The nature of the beat

In choosing to write about environmental issues, I never did intend to go into facts and figures in any great depth or to explore particular occurrences in detail. There are any number of sources of information to back up the generally accepted view that humans are causing global warming, and that the consequences of this are going to be predictably dire.

As is usually the case with humans, some are taking it seriously and doing what they can about it, others believe it and do nothing. Some governments do enough to be seen to be doing enough, others don’t see the need. A minority of people seek actively to discredit the whole idea. There seems to be a sector of the community who think it is a load of rubbish. Well, we all know it’s rubbish, there’s just a difference of opinion on whether rubbish is one of the causes, or a description of, the concept.

Despite many good intentions and a vast array of good science the human race as a whole doesn’t seem to be making very good progress with this.

It bears repetition, which is lucky because I’ve said it before, that people simply aren’t that bothered because it doesn’t affect them – yet. It’s not like we’re living in the Maldives – there’s a community looking down the barrel of the problem. Or Jakarta – which is the fastest sinking city in the world. It has been predicted that a third of the city will be submerged by 2050. To be fair that’s not all due to global warming; it’s happening because of excessive extraction of groundwater.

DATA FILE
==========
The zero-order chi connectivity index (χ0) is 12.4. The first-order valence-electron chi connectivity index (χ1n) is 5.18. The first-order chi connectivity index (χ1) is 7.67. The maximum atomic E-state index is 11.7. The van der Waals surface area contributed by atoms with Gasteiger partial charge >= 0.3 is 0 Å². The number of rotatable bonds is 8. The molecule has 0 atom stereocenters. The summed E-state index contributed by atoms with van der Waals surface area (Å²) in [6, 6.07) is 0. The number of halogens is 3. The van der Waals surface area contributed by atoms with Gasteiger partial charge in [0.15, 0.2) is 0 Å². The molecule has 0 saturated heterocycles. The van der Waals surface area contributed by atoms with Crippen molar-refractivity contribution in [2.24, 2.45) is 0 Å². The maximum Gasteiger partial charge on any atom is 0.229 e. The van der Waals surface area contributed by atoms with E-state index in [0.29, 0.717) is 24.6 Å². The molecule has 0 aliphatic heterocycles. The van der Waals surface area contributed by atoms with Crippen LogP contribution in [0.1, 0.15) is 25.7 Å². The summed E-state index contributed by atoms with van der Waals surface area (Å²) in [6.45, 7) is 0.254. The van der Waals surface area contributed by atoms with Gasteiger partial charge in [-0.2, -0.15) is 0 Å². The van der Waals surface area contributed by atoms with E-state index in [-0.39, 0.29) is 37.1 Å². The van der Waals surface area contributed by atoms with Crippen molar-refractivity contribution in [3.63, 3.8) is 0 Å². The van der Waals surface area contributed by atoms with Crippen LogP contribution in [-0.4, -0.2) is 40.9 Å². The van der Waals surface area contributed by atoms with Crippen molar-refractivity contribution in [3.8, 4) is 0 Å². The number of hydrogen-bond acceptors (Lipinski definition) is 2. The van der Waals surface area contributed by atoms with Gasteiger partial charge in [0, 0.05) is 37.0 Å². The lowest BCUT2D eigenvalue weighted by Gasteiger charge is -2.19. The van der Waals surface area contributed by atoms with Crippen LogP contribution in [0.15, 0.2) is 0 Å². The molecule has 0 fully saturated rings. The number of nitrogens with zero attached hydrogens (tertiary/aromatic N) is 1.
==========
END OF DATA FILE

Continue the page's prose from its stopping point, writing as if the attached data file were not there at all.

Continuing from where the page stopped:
It’s all part of the same story though. The rapidly growing human population is putting pressure on the environment. This is a species which is about to become a victim of its own success. We have dominated the ecosystem of the planet absolutely, ever since we started walking upright. I’m pretty sure no other species which has enjoyed time at the top on Planet Earth has ever worried about their environmental footprint. It’s a philosophical point I know; no other species has (that we know of) ever had the mental capacity to consider their impact on their surroundings.

But if you look at a human as a conglomeration of cells and genes which has evolved to survive long enough to reproduce successfully, where between the individual spirals of DNA and the brain are the decisions made? Are we self-delusional when we imagine ourselves to be in control of our own destiny?

We eat too much because our bodies are hard-wired to accumulate fat reserves against leaner times to come. Our highly evolved brains have allowed us to take precautions against leaner times by farming – but not yet to counter the desire to eat when we don’t need it.

In terms of the cycles of evolution and extinction, an outsider would be surprised to see humans getting together to try and preserve the planet we live on. It’s just not in our nature.

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